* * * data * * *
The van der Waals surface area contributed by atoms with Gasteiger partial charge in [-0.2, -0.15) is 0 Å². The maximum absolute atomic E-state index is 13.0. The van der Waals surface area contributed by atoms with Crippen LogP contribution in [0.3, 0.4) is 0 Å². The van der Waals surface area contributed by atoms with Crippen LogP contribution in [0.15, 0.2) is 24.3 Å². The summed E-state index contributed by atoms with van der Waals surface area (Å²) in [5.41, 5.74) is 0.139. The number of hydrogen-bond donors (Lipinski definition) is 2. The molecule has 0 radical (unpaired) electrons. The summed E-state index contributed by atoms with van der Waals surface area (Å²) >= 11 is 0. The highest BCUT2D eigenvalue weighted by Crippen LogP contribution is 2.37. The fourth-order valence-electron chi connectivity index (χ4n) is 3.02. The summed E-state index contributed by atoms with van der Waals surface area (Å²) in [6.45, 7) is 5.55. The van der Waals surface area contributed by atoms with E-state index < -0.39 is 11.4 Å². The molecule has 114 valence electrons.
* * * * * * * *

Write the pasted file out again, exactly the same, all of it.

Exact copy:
The van der Waals surface area contributed by atoms with Gasteiger partial charge in [-0.2, -0.15) is 0 Å². The maximum absolute atomic E-state index is 13.0. The van der Waals surface area contributed by atoms with Crippen LogP contribution in [0.3, 0.4) is 0 Å². The van der Waals surface area contributed by atoms with Crippen LogP contribution in [0.15, 0.2) is 24.3 Å². The summed E-state index contributed by atoms with van der Waals surface area (Å²) in [5.41, 5.74) is 0.139. The number of hydrogen-bond donors (Lipinski definition) is 2. The molecule has 0 radical (unpaired) electrons. The summed E-state index contributed by atoms with van der Waals surface area (Å²) >= 11 is 0. The highest BCUT2D eigenvalue weighted by Crippen LogP contribution is 2.37. The fourth-order valence-electron chi connectivity index (χ4n) is 3.02. The summed E-state index contributed by atoms with van der Waals surface area (Å²) in [6.45, 7) is 5.55. The van der Waals surface area contributed by atoms with E-state index < -0.39 is 11.4 Å². The molecule has 114 valence electrons.